To this day, America views itself as a Puritan nation, but Vowell investigates what that means - and what it should mean. What was this great political enterprise all about? Who were these people who are considered the philosophical, spiritual, and moral ancestors of our nation? What Vowell discovers is something far different from what their uptight shoe-buckles-and-corn reputation might suggest. The people she finds are highly literate, deeply principled, and surprisingly feisty. Their story is filled with pamphlet feuds, witty courtroom dramas, and bloody vengeance. Along the way she asks:
Sarah Vowell's special brand of armchair history makes the bizarre and esoteric fascinatingly relevant and fun. She takes us from the modern-day reenactment of an Indian massacre to the Mohegan Sun casino, from old-timey Puritan poetry, where "righteousness" is rhymed with "wilderness," to a Mayflower-themed waterslide. Throughout, The Wordy Shipmates is rich in historical fact, humorous insight, and social commentary by one of America's most celebrated voices. Thou shalt enjoy it.
©2008 Sarah Vowell; (P)2008 Simon & Schuster
Sarah Vowell's innate medium is audiobooks and radio (NPR). In her squeaky voice, she recounts history with passion, irony and humor intertwined with curent events and pop culture. There is nobody I can think of who is quite rivals her in contemporary commentary. She is a modern version of Mark Twain. If she ever decides to auction off on eBay her attendance at a dinner party, I will certainly be one of the bidders.
This book provides a good companion piece to Philbrick's Mayflower which chronicles the Pilgrims from the point of view of the Indian Wars. Vowell focuses on the cousins of the Pilgrims in Boston and the Winthrop legacy. But the real hero of both books turns out to be Roger Williams who founded Rhode Island as a haven for religious freedom and civil liberties / property rights for the Native Americans. Thus, whatever cynicism one has for the Puritan settlers, it is leavened by the pride in the early recognition in this country for the values of freedom. She also balances the strictness of the Protestant ethic with the great devotion to education embodied in the founding of Harvard College that initiated the common goal of educational excellence that is so much part of American ideals.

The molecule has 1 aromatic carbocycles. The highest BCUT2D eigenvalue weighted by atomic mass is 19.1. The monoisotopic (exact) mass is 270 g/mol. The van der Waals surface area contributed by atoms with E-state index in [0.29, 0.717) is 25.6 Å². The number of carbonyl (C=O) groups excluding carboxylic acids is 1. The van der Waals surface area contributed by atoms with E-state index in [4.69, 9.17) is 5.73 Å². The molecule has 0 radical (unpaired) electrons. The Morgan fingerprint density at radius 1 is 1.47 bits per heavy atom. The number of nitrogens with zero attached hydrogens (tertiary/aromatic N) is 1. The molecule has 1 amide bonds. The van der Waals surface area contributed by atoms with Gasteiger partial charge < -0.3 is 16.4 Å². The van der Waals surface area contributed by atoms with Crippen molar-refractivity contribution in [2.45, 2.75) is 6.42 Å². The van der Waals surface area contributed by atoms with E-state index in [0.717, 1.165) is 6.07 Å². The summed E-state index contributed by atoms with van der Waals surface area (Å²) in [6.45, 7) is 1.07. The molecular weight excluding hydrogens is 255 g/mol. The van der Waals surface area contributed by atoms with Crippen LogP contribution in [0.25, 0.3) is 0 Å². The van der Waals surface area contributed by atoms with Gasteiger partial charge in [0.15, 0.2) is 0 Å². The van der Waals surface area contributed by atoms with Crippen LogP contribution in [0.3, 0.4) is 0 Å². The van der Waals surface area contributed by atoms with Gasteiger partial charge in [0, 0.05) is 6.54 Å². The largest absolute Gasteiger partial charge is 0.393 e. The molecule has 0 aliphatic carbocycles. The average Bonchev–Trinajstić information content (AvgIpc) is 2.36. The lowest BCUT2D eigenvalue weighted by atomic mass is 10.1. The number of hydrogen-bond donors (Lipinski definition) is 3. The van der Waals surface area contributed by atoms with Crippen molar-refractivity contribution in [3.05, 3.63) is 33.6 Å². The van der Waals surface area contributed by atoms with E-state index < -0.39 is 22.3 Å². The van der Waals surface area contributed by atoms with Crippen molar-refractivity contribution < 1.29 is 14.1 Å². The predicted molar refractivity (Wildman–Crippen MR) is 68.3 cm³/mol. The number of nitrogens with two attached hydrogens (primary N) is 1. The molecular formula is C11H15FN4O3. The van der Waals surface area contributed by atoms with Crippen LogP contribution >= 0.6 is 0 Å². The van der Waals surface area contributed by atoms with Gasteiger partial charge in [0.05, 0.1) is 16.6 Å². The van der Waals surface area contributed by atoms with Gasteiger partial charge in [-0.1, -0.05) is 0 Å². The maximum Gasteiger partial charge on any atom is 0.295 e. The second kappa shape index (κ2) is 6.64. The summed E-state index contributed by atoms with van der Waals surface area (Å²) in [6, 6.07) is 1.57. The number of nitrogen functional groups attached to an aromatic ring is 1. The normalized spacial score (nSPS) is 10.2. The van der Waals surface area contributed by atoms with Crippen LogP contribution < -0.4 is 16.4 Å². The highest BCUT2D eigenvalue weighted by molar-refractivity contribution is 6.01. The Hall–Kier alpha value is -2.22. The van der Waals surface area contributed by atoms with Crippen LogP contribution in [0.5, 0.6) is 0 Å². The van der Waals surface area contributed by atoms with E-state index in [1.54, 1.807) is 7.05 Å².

Once again, Vowell has managed to bring American history to life, "as only Sarah Vowell can". (Sorry, I just had to say that)
She has brought up some of the most compelling issues surrounding the first european settlers, particularly their religious and philosophic debates with each other and those outside their particular brand of puritanism. She is helped in the narration by the usual cast of Upper West Siders (Bogosian, Keener, et al) which helps keep the book moving along nicely.
Vowell is an amateur historian in the classic sense. She is not formally trained, but her vast knowledge comes from her own curiosity about this country's origins. She ably bounces forward and back in time, commenting freely on current events and viewing the past with a decidedly contemporary lens. She threads in her views on current politics, just as she did in "Assassination Vacation" and "The Partly Cloudy Patriot". She is developing a terrific way to view and understand history - as one other review (Baron's) said, "History as reported by the Daily Show". That says it all.
This is wonderful. I am biased. I love neurotic, intelligent, sarcastic women. Oh baby. It's a good thing I encountered this in audio format because my eyes kept rolling back in my head at the sheer wonderfullness of it.
She isn't intimidated by history, and she brings history alive in a quirky and relevant way. She enhances the narrative with just the right amount of historical context, and then shows how politicians today are influenced by these characters even today.